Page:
I have owned my pair of Apple AirPods Pro with ambient noise cancellation for a few years now.

When I first got them, I was quite excited to use them under my helmet to see how they’d work to cancel wind and exhaust noise.

My main questions were

  • Would they fit under my helmet? Would they get uncomfortable?
  • Would they block exhaust noise and wind noise?
  • Could I use them to use Siri / Google Assistant?

In summary — Airpods Pro do work to block noise and are quite effective, roughly about as much as the best foam earplugs when used correctly.

using airpods pro with motorcycle noise for noise cancellation
The new AirPods Pro. Motorcycle compatible

But they don’t fit under every helmet, and putting them on can be fiddly.

Also, sometimes they can kind of rub against the casing of the helmet, making an uncomfortable squeek / feedback effect.

I ended up switching to custom earplugs, which are much cheaper, easier to fit under a helmet, and more effective.

Overall, using AirPods Pro inside a motorcycle helmet is roughly equivalent to using the best earplugs — in my personal experience 3M yellow foam rated at -31 db.

Riding motorbikes with AirPods Pro - an R1200S
Motorcycle I tested with the AirPods Pro – a 1170CC twin boxer R1200S with performance exhaust

Are you obsessed with motorcycles?

Well, I am. That’s why I created this site — as an outlet. I love learning and sharing what others might find useful. If you like what you read here, and you’re a fraction as obsessed as I am, you might like to know when I’ve published more. (Check the latest for an idea of what you’ll see.)

About me/my use case with motorcycle noise

I got the AirPods Pro specifically to reduce motorcycle noise, because it’s really important to me as I suffer from mild bilateral tinnitus.

My tinnitus is genetic and pre-dates my riding. I experience it as white noise in the background all the time. It’s not annoying, not like a high-pitched whistle that many experience, more like someone has a TV on in the next room.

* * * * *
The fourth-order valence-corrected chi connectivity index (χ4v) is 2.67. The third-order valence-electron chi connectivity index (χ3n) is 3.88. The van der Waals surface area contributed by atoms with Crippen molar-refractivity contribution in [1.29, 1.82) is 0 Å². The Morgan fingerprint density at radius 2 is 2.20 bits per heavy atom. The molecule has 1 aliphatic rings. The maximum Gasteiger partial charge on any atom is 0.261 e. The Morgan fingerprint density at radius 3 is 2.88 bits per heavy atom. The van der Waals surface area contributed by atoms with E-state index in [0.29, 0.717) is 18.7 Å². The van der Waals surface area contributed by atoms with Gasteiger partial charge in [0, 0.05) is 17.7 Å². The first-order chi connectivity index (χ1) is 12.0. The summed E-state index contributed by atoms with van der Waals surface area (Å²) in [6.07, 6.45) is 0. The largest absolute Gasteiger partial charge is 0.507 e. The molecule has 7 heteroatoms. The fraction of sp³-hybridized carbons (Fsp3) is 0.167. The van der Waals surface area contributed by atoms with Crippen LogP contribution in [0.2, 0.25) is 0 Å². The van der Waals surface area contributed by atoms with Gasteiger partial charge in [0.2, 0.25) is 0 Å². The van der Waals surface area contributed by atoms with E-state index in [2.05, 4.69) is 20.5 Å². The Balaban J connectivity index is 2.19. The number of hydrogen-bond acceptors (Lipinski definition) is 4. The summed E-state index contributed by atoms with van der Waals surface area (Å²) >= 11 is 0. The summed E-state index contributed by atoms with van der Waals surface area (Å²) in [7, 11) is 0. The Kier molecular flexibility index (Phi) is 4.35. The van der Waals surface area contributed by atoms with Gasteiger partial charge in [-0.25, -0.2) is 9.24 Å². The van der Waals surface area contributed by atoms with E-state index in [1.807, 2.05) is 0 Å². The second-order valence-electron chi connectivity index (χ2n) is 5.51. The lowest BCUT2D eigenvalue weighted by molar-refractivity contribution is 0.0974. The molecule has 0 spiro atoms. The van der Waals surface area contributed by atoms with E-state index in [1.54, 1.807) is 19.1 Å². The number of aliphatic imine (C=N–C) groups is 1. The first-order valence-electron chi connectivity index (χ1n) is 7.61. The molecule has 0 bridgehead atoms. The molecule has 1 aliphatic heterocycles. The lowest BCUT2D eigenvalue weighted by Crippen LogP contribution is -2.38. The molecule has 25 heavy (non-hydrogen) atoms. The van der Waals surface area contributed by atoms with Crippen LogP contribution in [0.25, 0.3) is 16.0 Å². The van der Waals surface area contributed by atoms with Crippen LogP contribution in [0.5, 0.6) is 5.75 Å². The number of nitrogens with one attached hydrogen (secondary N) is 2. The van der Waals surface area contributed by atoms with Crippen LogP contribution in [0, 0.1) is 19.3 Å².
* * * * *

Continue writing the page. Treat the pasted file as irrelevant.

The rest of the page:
After a long (2+ hours) ride with poorly-fitted earplugs, the sound of the white noise is elevated. It’s also elevated when I’m stressed or under-slept.

Most motorcycles I own have aftermarket exhausts, but I generally leave the baffles in. This is because the noise bothers not just me, but my neighbours when I leave at 5 am (for that traffic-free ride!). Besides, at anything above 60 mph / 100 km/h, the main noise I hear is the wind, and I mostly feel the vibrations of the engine through the tank.

Also, I live in places where helmets are mandatory, so I have no experience riding without a helmet. I also have only used full face helmets and flip-up style helmets.

Gear I used to test the AirPods Pro on a motorcycle

  • Helmet: Shoei RF-1200 (read my review)
  • Motorcycle: BMW R1200S with an aftermarket Laser exhaust system, baffles in.
  • Phone: Google Pixel 3A (not an iPhone!)
  • Speeds tested at: 65 mph / 110 km/h (40-65 mph)

The motorcycle is a twin-cylinder 1170cc air/oil-cooled twin with an aftermarket exhaust. In noise terms, it’s like a sporty V-twin, revving to around 10,000 RPM.

I’ve owned a lot of motorcycles, and it is roughly as loud as other twins or ~liter-class four-cylinder bikes with performance exhaust systems, but with the baffles in.

I’ve also tested AirPods Pro on other motorcycles, mostly rentals in other countries when I didn’t have my intercom helmet, including a Honda CB600R, a Yamaha Tracer 900 GT, and a Benelli 300 cc bike of some kind that I flogged to within an inch of its life. The experience was largely similar between them.

Overall — how effective is the noise cancelling of AirPods Pro on a motorcycle?

Overall, using AirPods Pro for noise cancellation inside a motorcycle helmet is roughly equivalent to using the best generic (not custom-moulded) earplugs — in my personal experience, 3M 1100 orange foam, rated at -29 dB.

Note that this means when you use those foam earplugs correctly. I twist them and moisten them slightly before really jamming them in.

But with AirPods, you can also hear music and navigation alerts through them, which is a huge win.

What worked well with AirPods Pro on a motorbike:

  • AirPods Pro reduce motorcycle engine and exhaust noise dramatically. The rumbling roar of the twin-cylinder engine, which was previously really loud (like a similar V-twin, and louder than other V-twins with no modified exhaust) was reduced to a purr, even when riding at speed.